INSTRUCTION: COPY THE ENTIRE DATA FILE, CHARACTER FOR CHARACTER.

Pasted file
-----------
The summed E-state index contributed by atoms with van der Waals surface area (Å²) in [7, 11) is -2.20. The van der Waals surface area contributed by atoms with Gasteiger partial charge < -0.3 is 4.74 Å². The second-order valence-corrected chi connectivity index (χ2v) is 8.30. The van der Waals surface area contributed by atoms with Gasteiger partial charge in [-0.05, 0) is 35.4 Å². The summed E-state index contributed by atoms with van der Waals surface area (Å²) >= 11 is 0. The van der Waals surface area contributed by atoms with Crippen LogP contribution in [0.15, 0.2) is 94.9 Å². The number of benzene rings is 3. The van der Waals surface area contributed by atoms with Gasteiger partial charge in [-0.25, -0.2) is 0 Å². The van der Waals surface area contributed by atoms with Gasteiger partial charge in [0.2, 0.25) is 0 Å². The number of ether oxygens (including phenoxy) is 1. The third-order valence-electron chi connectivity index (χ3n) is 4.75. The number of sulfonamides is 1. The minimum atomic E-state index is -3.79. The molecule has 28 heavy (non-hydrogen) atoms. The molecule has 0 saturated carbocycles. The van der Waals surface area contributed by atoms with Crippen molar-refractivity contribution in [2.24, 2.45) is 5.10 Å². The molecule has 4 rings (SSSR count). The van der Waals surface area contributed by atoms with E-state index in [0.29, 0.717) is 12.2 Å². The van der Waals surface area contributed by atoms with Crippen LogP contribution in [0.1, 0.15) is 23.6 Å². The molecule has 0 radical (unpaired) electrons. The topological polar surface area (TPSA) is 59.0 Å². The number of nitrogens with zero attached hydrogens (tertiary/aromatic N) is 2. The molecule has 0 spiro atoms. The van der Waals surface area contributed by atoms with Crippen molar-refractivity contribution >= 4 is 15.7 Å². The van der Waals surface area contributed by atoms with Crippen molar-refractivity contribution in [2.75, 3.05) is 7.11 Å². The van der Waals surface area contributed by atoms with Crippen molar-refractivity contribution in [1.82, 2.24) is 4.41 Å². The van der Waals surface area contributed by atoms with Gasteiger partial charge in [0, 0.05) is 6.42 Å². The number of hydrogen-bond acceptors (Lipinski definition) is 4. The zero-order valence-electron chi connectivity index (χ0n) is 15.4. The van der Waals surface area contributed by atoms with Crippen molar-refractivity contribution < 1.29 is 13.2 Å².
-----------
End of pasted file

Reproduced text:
The summed E-state index contributed by atoms with van der Waals surface area (Å²) in [7, 11) is -2.20. The van der Waals surface area contributed by atoms with Gasteiger partial charge < -0.3 is 4.74 Å². The second-order valence-corrected chi connectivity index (χ2v) is 8.30. The van der Waals surface area contributed by atoms with Gasteiger partial charge in [-0.05, 0) is 35.4 Å². The summed E-state index contributed by atoms with van der Waals surface area (Å²) >= 11 is 0. The van der Waals surface area contributed by atoms with Crippen LogP contribution in [0.15, 0.2) is 94.9 Å². The number of benzene rings is 3. The van der Waals surface area contributed by atoms with Gasteiger partial charge in [-0.25, -0.2) is 0 Å². The van der Waals surface area contributed by atoms with Gasteiger partial charge in [0.2, 0.25) is 0 Å². The number of ether oxygens (including phenoxy) is 1. The third-order valence-electron chi connectivity index (χ3n) is 4.75. The number of sulfonamides is 1. The minimum atomic E-state index is -3.79. The molecule has 28 heavy (non-hydrogen) atoms. The molecule has 0 saturated carbocycles. The van der Waals surface area contributed by atoms with Crippen molar-refractivity contribution in [2.24, 2.45) is 5.10 Å². The molecule has 4 rings (SSSR count). The van der Waals surface area contributed by atoms with E-state index in [0.29, 0.717) is 12.2 Å². The van der Waals surface area contributed by atoms with Crippen LogP contribution in [0.1, 0.15) is 23.6 Å². The molecule has 0 radical (unpaired) electrons. The topological polar surface area (TPSA) is 59.0 Å². The number of nitrogens with zero attached hydrogens (tertiary/aromatic N) is 2. The molecule has 0 spiro atoms. The van der Waals surface area contributed by atoms with Crippen molar-refractivity contribution >= 4 is 15.7 Å². The van der Waals surface area contributed by atoms with Crippen molar-refractivity contribution in [2.75, 3.05) is 7.11 Å². The van der Waals surface area contributed by atoms with Crippen molar-refractivity contribution in [1.82, 2.24) is 4.41 Å². The van der Waals surface area contributed by atoms with Gasteiger partial charge in [0, 0.05) is 6.42 Å². The number of hydrogen-bond acceptors (Lipinski definition) is 4. The zero-order valence-electron chi connectivity index (χ0n) is 15.4. The van der Waals surface area contributed by atoms with Crippen molar-refractivity contribution < 1.29 is 13.2 Å².